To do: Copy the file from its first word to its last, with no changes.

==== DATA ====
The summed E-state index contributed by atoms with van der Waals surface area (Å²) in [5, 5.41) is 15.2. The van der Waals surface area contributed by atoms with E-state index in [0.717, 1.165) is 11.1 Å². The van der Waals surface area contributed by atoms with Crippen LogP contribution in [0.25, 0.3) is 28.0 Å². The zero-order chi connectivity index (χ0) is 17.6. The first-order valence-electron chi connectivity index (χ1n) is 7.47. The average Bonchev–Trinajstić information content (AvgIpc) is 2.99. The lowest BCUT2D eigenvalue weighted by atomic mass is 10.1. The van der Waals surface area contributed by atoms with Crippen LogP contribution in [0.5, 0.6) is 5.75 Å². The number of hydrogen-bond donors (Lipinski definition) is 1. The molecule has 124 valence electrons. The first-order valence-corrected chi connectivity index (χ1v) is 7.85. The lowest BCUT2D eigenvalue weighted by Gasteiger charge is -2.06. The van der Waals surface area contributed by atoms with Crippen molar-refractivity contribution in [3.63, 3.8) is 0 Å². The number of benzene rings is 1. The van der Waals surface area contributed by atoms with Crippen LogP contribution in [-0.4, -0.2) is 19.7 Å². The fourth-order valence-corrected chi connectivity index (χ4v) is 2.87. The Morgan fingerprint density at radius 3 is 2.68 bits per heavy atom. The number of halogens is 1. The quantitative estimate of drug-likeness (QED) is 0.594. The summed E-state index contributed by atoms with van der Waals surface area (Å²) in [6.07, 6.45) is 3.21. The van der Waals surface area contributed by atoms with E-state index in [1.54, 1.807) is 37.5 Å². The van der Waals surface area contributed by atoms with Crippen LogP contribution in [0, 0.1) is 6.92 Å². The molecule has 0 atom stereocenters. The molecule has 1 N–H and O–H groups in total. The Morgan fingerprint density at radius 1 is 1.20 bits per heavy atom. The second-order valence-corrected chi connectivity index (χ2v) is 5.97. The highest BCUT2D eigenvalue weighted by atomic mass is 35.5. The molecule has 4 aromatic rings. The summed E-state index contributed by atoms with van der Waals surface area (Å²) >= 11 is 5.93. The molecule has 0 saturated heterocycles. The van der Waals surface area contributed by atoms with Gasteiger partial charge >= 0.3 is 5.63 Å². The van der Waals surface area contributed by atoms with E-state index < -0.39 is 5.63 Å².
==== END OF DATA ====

The summed E-state index contributed by atoms with van der Waals surface area (Å²) in [5, 5.41) is 15.2. The van der Waals surface area contributed by atoms with E-state index in [0.717, 1.165) is 11.1 Å². The van der Waals surface area contributed by atoms with Crippen LogP contribution in [0.25, 0.3) is 28.0 Å². The zero-order chi connectivity index (χ0) is 17.6. The first-order valence-electron chi connectivity index (χ1n) is 7.47. The average Bonchev–Trinajstić information content (AvgIpc) is 2.99. The lowest BCUT2D eigenvalue weighted by atomic mass is 10.1. The van der Waals surface area contributed by atoms with Crippen LogP contribution in [0.5, 0.6) is 5.75 Å². The number of hydrogen-bond donors (Lipinski definition) is 1. The molecule has 124 valence electrons. The first-order valence-corrected chi connectivity index (χ1v) is 7.85. The lowest BCUT2D eigenvalue weighted by Gasteiger charge is -2.06. The van der Waals surface area contributed by atoms with Crippen molar-refractivity contribution in [3.63, 3.8) is 0 Å². The number of benzene rings is 1. The van der Waals surface area contributed by atoms with Crippen LogP contribution in [-0.4, -0.2) is 19.7 Å². The fourth-order valence-corrected chi connectivity index (χ4v) is 2.87. The Morgan fingerprint density at radius 3 is 2.68 bits per heavy atom. The number of halogens is 1. The quantitative estimate of drug-likeness (QED) is 0.594. The summed E-state index contributed by atoms with van der Waals surface area (Å²) in [6.07, 6.45) is 3.21. The van der Waals surface area contributed by atoms with E-state index in [1.54, 1.807) is 37.5 Å². The van der Waals surface area contributed by atoms with Crippen LogP contribution in [0, 0.1) is 6.92 Å². The molecule has 0 atom stereocenters. The molecule has 1 N–H and O–H groups in total. The Morgan fingerprint density at radius 1 is 1.20 bits per heavy atom. The second-order valence-corrected chi connectivity index (χ2v) is 5.97. The highest BCUT2D eigenvalue weighted by atomic mass is 35.5. The molecule has 4 aromatic rings. The summed E-state index contributed by atoms with van der Waals surface area (Å²) >= 11 is 5.93. The molecule has 0 saturated heterocycles. The van der Waals surface area contributed by atoms with Gasteiger partial charge >= 0.3 is 5.63 Å². The van der Waals surface area contributed by atoms with E-state index < -0.39 is 5.63 Å².